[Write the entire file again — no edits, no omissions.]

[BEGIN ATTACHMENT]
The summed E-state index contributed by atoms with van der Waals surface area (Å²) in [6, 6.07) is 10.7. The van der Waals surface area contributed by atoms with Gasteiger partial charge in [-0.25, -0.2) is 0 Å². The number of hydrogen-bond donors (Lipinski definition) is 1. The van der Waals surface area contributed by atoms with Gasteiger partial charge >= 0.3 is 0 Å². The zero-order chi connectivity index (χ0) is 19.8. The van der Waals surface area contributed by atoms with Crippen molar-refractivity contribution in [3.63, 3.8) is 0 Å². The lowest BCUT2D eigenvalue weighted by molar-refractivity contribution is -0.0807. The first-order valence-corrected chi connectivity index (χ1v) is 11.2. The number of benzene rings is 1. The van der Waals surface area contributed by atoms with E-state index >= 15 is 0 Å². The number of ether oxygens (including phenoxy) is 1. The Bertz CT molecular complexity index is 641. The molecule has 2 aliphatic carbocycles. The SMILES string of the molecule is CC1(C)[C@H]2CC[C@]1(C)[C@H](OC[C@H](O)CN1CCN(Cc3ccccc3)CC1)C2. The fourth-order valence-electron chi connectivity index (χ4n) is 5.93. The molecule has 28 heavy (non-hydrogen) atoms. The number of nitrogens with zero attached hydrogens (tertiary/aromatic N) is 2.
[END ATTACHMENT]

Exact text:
The summed E-state index contributed by atoms with van der Waals surface area (Å²) in [6, 6.07) is 10.7. The van der Waals surface area contributed by atoms with Gasteiger partial charge in [-0.25, -0.2) is 0 Å². The number of hydrogen-bond donors (Lipinski definition) is 1. The van der Waals surface area contributed by atoms with Gasteiger partial charge >= 0.3 is 0 Å². The zero-order chi connectivity index (χ0) is 19.8. The van der Waals surface area contributed by atoms with Crippen molar-refractivity contribution in [3.63, 3.8) is 0 Å². The lowest BCUT2D eigenvalue weighted by molar-refractivity contribution is -0.0807. The first-order valence-corrected chi connectivity index (χ1v) is 11.2. The number of benzene rings is 1. The van der Waals surface area contributed by atoms with E-state index >= 15 is 0 Å². The number of ether oxygens (including phenoxy) is 1. The Bertz CT molecular complexity index is 641. The molecule has 2 aliphatic carbocycles. The SMILES string of the molecule is CC1(C)[C@H]2CC[C@]1(C)[C@H](OC[C@H](O)CN1CCN(Cc3ccccc3)CC1)C2. The fourth-order valence-electron chi connectivity index (χ4n) is 5.93. The molecule has 28 heavy (non-hydrogen) atoms. The number of nitrogens with zero attached hydrogens (tertiary/aromatic N) is 2.